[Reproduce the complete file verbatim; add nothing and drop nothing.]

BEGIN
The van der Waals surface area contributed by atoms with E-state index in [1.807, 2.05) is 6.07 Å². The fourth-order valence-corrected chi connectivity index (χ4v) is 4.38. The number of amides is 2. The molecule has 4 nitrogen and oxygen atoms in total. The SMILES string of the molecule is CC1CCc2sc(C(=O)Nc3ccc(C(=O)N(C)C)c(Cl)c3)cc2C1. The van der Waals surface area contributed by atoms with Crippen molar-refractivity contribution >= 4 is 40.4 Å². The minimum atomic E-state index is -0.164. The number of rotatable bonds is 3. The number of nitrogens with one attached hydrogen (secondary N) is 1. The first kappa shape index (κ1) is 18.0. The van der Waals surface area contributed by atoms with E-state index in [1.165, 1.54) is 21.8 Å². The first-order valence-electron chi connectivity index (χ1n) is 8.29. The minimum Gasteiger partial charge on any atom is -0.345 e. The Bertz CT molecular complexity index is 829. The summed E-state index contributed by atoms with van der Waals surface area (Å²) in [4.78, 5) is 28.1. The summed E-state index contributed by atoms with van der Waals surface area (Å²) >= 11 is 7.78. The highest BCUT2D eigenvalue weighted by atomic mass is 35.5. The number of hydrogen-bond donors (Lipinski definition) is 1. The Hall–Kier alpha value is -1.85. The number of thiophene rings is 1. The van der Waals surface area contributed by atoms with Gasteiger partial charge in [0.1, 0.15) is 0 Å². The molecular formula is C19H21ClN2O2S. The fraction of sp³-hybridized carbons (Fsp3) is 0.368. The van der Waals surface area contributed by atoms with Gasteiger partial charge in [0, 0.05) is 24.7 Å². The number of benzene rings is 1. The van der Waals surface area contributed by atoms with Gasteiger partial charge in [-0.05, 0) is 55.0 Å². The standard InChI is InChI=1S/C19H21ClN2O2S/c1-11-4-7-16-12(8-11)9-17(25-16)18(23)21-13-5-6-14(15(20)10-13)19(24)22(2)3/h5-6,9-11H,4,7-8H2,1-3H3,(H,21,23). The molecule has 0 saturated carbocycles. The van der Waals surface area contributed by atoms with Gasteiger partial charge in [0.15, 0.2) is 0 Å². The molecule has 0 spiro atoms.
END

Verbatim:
The van der Waals surface area contributed by atoms with E-state index in [1.807, 2.05) is 6.07 Å². The fourth-order valence-corrected chi connectivity index (χ4v) is 4.38. The number of amides is 2. The molecule has 4 nitrogen and oxygen atoms in total. The SMILES string of the molecule is CC1CCc2sc(C(=O)Nc3ccc(C(=O)N(C)C)c(Cl)c3)cc2C1. The van der Waals surface area contributed by atoms with Crippen molar-refractivity contribution >= 4 is 40.4 Å². The minimum atomic E-state index is -0.164. The number of rotatable bonds is 3. The number of nitrogens with one attached hydrogen (secondary N) is 1. The first kappa shape index (κ1) is 18.0. The van der Waals surface area contributed by atoms with E-state index in [1.165, 1.54) is 21.8 Å². The first-order valence-electron chi connectivity index (χ1n) is 8.29. The minimum Gasteiger partial charge on any atom is -0.345 e. The Bertz CT molecular complexity index is 829. The summed E-state index contributed by atoms with van der Waals surface area (Å²) in [4.78, 5) is 28.1. The summed E-state index contributed by atoms with van der Waals surface area (Å²) >= 11 is 7.78. The highest BCUT2D eigenvalue weighted by atomic mass is 35.5. The number of hydrogen-bond donors (Lipinski definition) is 1. The Hall–Kier alpha value is -1.85. The number of thiophene rings is 1. The van der Waals surface area contributed by atoms with Gasteiger partial charge in [0.1, 0.15) is 0 Å². The molecular formula is C19H21ClN2O2S. The fraction of sp³-hybridized carbons (Fsp3) is 0.368. The van der Waals surface area contributed by atoms with Gasteiger partial charge in [0, 0.05) is 24.7 Å². The number of benzene rings is 1. The van der Waals surface area contributed by atoms with Gasteiger partial charge in [-0.05, 0) is 55.0 Å². The standard InChI is InChI=1S/C19H21ClN2O2S/c1-11-4-7-16-12(8-11)9-17(25-16)18(23)21-13-5-6-14(15(20)10-13)19(24)22(2)3/h5-6,9-11H,4,7-8H2,1-3H3,(H,21,23). The molecule has 0 saturated carbocycles. The van der Waals surface area contributed by atoms with Gasteiger partial charge in [0.15, 0.2) is 0 Å². The molecule has 0 spiro atoms.